That includes bringing home midriff-baring shirts and low hip-hugging jeans. Pragmatism compels Bianco to sign off on most of her choices. "If you don't let them buy what they want, you waste money, because it just sits in their dresser," she says.
The feeling of exasperation is widespread. In many cases, friends are more often assuming the role of consultant - once filled by parents - on both fashion and money matters. According to many teens, their parents lack an understanding of the context of their social lives.
Even teenage boys, unlikely to spend much time at a mall a decade ago, often incorporate an afternoon trip with friends to American Eagle and Structure into a weekend of baseball and video games.
Fifteen-year-olds Jason Nascinento and Mike DiSano, and 14-year-old Ferris Quish, have shopped together for two years. They say they often buy the same clothing. During a trip to a mall in Cambridge, Mass., last weekend, each was wearing a black sleeveless shirt.
Marketers have taken advantage of parents' loosening grip on their children's clothes-shopping by directing their message at the grass roots of teenage life.
Researchers will often infiltrate teen subcultures - like skateboarders or video gamers - that are associated with distinct lifestyles. They frequently shower these "communities" with free samples, sponsor their events, and advertise on their websites.
"Rather than do a lot of advertising, they literally hook up with bands teens are interested in, or surfing activities, on a person-to-person basis," says Adelle Kirk, a brand specialist for Kurt Salmon Associates, a retail consulting firm in Atlanta.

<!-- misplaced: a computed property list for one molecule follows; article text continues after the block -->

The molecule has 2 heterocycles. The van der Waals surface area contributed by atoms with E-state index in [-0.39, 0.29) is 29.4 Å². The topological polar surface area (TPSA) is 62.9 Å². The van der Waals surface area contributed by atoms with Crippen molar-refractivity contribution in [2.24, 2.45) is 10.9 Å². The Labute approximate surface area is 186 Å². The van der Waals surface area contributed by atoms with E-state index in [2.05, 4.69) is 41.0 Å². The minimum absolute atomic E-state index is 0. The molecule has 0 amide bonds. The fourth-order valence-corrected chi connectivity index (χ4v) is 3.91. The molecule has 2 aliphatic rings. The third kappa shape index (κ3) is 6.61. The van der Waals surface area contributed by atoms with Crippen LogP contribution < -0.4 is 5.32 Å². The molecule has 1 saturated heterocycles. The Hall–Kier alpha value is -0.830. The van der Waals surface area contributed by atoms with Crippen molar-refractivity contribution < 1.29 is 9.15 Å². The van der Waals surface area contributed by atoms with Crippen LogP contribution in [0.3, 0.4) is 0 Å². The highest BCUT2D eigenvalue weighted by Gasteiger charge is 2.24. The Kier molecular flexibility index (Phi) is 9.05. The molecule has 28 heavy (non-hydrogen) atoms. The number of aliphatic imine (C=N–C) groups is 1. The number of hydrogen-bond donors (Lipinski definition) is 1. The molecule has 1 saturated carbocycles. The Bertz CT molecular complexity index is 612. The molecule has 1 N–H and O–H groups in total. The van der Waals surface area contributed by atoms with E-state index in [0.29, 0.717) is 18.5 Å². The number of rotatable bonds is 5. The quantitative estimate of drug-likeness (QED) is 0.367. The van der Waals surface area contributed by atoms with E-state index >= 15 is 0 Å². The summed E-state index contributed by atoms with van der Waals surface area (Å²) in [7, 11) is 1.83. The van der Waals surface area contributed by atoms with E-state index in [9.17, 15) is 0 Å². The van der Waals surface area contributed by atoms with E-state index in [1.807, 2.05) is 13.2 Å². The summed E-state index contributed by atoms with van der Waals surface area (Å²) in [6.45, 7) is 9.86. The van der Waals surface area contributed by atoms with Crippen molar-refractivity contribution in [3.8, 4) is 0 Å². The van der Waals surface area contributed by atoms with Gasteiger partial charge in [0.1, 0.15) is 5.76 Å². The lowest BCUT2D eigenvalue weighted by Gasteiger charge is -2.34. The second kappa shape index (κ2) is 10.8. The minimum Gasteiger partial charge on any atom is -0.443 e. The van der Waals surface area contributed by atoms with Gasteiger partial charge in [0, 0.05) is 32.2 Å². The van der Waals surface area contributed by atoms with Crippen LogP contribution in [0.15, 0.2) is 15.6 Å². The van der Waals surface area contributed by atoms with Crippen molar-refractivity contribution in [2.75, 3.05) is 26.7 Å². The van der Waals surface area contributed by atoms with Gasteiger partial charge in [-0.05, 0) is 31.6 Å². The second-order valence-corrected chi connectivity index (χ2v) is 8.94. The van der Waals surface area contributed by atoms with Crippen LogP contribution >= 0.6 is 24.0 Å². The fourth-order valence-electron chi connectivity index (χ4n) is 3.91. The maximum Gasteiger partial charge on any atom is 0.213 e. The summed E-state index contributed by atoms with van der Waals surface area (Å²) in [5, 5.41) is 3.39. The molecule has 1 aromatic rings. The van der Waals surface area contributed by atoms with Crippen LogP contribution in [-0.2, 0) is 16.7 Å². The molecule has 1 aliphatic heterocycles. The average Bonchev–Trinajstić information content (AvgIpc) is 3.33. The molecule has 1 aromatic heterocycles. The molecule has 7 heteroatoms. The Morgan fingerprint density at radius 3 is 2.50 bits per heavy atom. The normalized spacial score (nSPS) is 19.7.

Some retailers even maintain promotional websites that are fashioned to look like the spontaneous creation of a talented teen.
Their ultimate hope is that mainstream consumers will eventually want to adopt the product's alternative image as their own.
The urban hip-hop FUBU brand came to life in the garage of its designers, and spread out from their neighborhood. The creators started wearing it, distributed it to their friends, and sold it at the clubs they frequented, says Ms. Kirk. Initially directed to African Americans, FUBU is beginning to transcend its demographic base.
Marketers' emphasis on clothing's lifestyle component has made teens intensely brand-aware, experts say. And, in most teen cultures, the labels have carved out niche identities.
Even on T-shirts, labels like Tommy Hilfiger and Abercrombie & Fitch connote a far different (generally preppier) message from a FUBU top, which clearly represents an urban image.
Among girls, the Gap, which could once do no wrong among the teen set, is now considered a bit moldy compared to Express/Limited, experts say.
"The Gap is old-woman and businessy," adds 16-year-old Laurie Connelly of Somerville.
"If you see your friend wearing Limited [clothing] you can draw certain inferences from them. It says the person is very stylish, that that person has a lot of money," says Jennifer Gregan-Paxton, a marketing professor at the University of Delaware.